Antarctic scientists will return to the Totten and Sørsdal glaciers this season to continue their study of the fundamental processes driving ice shelf thinning (previously reported in Australian Antarctic Magazine 31: 18–19, 2016).
Glaciologists explode ice shelf secrets
Dynamite is the tool of choice on the Totten Glacier this season, for Australian Antarctic Division ice-ocean modeller, Dr Ben Galton-Fenzi, and his team.
By creating small, controlled explosions beneath the ice surface, the team hopes to define the structure of the bedrock over which the glacier flows, and determine whether there is any sediment between the ice and the bedrock.
“Seismic surveys use sound waves generated by explosive or percussive forces, which reflect off different surfaces like bedrock and ice, revealing their shape,” Dr Galton-Fenzi said.
“The bedrock topography affects how the base of the glacier will melt once it reaches the ocean [where it becomes an ice shelf] and influences the rate of ice melt, while sediment can lubricate the passage of ice over the bedrock.”
Recent research shows the Totten Glacier (near Casey research station) is susceptible to substantial amounts of inter-annual variability in the melting and flow of ice at its base. Deep channels in the bedrock under the ice could also allow warm ocean water to infiltrate the base of the glacier, increasing the risk of melting and sea level rise.
Dr Galton-Fenzi* said the seismic surveys will contribute to a broader investigation into how the flow regime of the Totten Glacier varies with time, the melt rates at its base, and how the ocean is driving melting.
Last year the team installed six radar and six GPS units along two of the Totten’s glacial “flow lines”. The radar units allow scientists to see the internal layers and base of the ice, and measure changes in ice thickness. The GPS measure the speed with which the ice is flowing towards the ocean, and changes in surface height.
“We used satellite imagery to identify the flow lines, which are surface features related to ice flow,” Dr Galton-Fenzi said.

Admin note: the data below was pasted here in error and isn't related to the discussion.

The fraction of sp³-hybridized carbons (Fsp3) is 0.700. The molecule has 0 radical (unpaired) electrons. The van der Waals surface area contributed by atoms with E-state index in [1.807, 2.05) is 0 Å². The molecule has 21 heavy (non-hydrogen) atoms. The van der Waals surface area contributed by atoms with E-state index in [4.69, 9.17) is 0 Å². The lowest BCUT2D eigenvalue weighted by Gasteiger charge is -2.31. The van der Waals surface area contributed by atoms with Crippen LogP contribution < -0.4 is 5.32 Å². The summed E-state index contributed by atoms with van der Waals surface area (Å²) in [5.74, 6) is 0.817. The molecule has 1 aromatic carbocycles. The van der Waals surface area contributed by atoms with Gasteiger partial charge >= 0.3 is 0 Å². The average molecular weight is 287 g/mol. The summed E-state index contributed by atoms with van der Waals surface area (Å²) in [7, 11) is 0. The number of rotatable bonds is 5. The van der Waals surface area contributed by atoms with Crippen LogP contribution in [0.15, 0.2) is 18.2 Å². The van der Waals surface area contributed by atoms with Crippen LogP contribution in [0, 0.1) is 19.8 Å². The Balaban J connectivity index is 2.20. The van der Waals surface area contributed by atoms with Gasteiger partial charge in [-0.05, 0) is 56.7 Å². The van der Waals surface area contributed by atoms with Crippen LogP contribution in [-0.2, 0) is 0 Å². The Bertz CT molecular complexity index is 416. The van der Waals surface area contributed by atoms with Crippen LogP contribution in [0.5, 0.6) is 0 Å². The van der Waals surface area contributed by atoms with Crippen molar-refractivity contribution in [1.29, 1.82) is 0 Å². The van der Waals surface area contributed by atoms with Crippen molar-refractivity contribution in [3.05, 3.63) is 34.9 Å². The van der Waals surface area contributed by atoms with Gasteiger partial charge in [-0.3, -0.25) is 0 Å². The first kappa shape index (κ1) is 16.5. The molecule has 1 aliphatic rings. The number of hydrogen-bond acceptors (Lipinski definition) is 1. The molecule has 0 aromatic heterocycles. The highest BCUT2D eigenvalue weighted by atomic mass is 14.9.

“We deployed our instruments on the grounded part of the glacier, as well as the section where it begins to float, with each instrument about 20km apart. One of the flow lines moves over a ‘rumple’ in the bedrock, beyond where the glacier begins to float, so it becomes grounded again. We want to see if the rumple affects how the ocean interacts with the glacier and, in turn, whether it affects melt rates.“
This season the team will download nearly a year’s worth of data from their instruments and leave them on the site for another year.
Their findings from both the instrument deployment and seismic survey will feed into representative models of the system, to improve the models and guide future research and instrument placement.
“The models represent the sum of our understanding of the system, so they’re a powerful predictive tool,” Dr Galton-Fenzi said.
“We’ve used them to identify the best location for our instruments to get the data that we need to test our hypotheses, and the results from the instruments are also used to refine the models.”
On the Sørsdal Glacier, near Davis research station, Dr Christian Schoof† of the University of British Columbia, Canada, will lead two teams of two people building on last season’s work monitoring lake formation on the glacier’s surface.
Dr Schoof and co-investigator Dr Sue Cook, of the Antarctic Climate and Ecosystems Cooperative Research Centre, installed radar and GPS units at various surface lake sites on the glacier last season, to measure ice thickness and ice flow speeds, as well as pressure transducers to record lake depth, and time-lapse cameras to monitor lake formation.
“In Greenland, lakes forming on the surface of the ice sheet are known to drain down to its base, changing how the ice sheet slides over the bedrock below,” Dr Cook said.
“We want to test a similar theory in Antarctica — that surface meltwater ponding is occurring more frequently on outlet glaciers, and potentially reaching the bedrock and driving increased lubrication and acceleration of glacier flow.”
One lake of interest is Channel Lake, where water appears to drain below ground, before reappearing about five kilometres downstream. Last season the team used ground penetrating radar to try and map out the drainage pathway.
“We’re not sure if all the water comes back to the surface or if some of it drains to the base,” Dr Cook said.
To find out, this season the team will deploy six seismometers along the drainage pathway, to listen to the water flow. The instruments will pick up the sound of turbulent water movement, which scientists can then triangulate to reconstruct the drainage pathway.
The team will also run a ‘tracer’ experiment, adding salty water to the start of the drainage channel and using conductivity probes at the likely exit points to determine where and when it flows out.
“We observed an obvious line of surface features last year that we think were caused by drainage, so we will use these to position our tracer study,” Dr Cook said.
“The time it takes for the salty water to reach the probes will provide information about what the drainage system looks like.”
The team will also use a helicopter-based radar to fly over the glacier several times during the season, to look at meltwater formation, and to map out drainage pathways.
“Surface lake formation is more topical now in Antarctica because in future warming scenarios we expect the incidence of these phenomena to increase,” Dr Cook said.
“The extra weight of surface water could lead to fracturing of the ice, which may have been a contributing factor to the recent calving of the one trillion tonne iceberg from the Larsen C ice shelf in July.”
Australian Antarctic Division